There are myriad awards shows in Nashville, but the annual Americana Honors and Awards are always a treat, with performances from newcomers and legends alike.
This year’s three-hour event, held at the Ryman Auditorium on Wednesday night, featured nearly two dozen performances and several memorable moments, ranging from the Drive-By Truckers’ captivating rendition of their song “What It Means” to Lifetime Achievement Award honorees Robert Cray and Hi Rhythm rattling the rafters with “You Must Believe in Yourself.” .
Here are a few other highlights:
Tributes to country music legends
The roots music world has lost far too many artists in the last few months, including Glen Campbell and Don Williams. Two performances last night paid tribute to their musical legacies.
Duo of the Year nominees Billy Bragg and Joe Henry performed John Hartford’s “Gentle on My Mind,” which Campbell recorded 50 years ago.
To close the show, Lauderdale, Emmylou Harris, Elizabeth Cook, Danny Flowers and more played “Tulsa Time,” a Flowers composition that Williams, country music’s gentle giant, took to the top of the charts in 1978.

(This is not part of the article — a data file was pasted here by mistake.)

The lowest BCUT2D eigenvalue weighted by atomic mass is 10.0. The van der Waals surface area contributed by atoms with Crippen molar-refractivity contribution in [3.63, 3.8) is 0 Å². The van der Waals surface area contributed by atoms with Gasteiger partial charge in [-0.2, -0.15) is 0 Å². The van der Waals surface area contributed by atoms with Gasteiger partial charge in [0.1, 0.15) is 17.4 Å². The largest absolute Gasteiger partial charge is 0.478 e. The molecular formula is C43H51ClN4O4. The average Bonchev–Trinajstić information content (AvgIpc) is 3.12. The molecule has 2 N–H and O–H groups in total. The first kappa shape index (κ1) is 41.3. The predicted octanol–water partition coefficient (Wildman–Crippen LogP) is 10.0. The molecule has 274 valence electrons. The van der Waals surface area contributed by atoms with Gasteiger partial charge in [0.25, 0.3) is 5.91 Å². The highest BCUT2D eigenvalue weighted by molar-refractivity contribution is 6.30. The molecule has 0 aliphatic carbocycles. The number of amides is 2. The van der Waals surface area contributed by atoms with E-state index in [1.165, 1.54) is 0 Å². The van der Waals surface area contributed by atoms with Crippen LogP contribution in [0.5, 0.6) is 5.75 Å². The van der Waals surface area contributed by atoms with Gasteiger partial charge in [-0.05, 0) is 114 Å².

Iris DeMent receives Trailblazer Award
In 1992, singer-songwriter Iris DeMent released her excellent debut, “Infamous Angel.” Twenty-five years later, she received the Americana Music Association’s Lifetime Achievement Trailblazer Award, presented to those who’ve forged their own path in roots music.
DeMent was presented the award by longtime friend and collaborator John Prine, who remembered the first time he heard her voice on a cassette tape years ago: “It kind of sounded like an old friend I’d never met before.”
At the microphone, DeMent explained through her tears, “I thought I was okay until John came out.”
DeMent and Prine both played solo material (“Morning Glory” and “Lake Marie,” respectively) during this segment of the show, but their joint performance of “In Spite of Ourselves,” a duet the two recorded for Prine’s 1999 album of the same name, sparkled.
Graham Nash and the Milk Carton Kids channel the Everly Brothers
Nash, a two-time inductee into the Rock & Roll Hall of Fame, was this year’s recipient of the Spirit of Americana/Free Speech in Music Award
After charming the audience with an anecdote about the night that he sang with his musical heroes the Everly Brothers at a venue in Toledo, Nash brought out the Milk Carton Kids to sing with him. Together, the three men performed a gorgeous version of Phil and Don Everly’s classic, “So Sad (To Watch Good Love Go Bad).”
Rhiannon Giddens amazes
Giddens’ latest masterpiece, “Freedom Highway,” was nominated for Album of the Year. Though it didn’t win, Giddens, joined by fiddler/producer Dirk Powell, delivered a riveting performance of one of the record’s highlights: “Julie,” a song inspired by 19th-century slave narratives.
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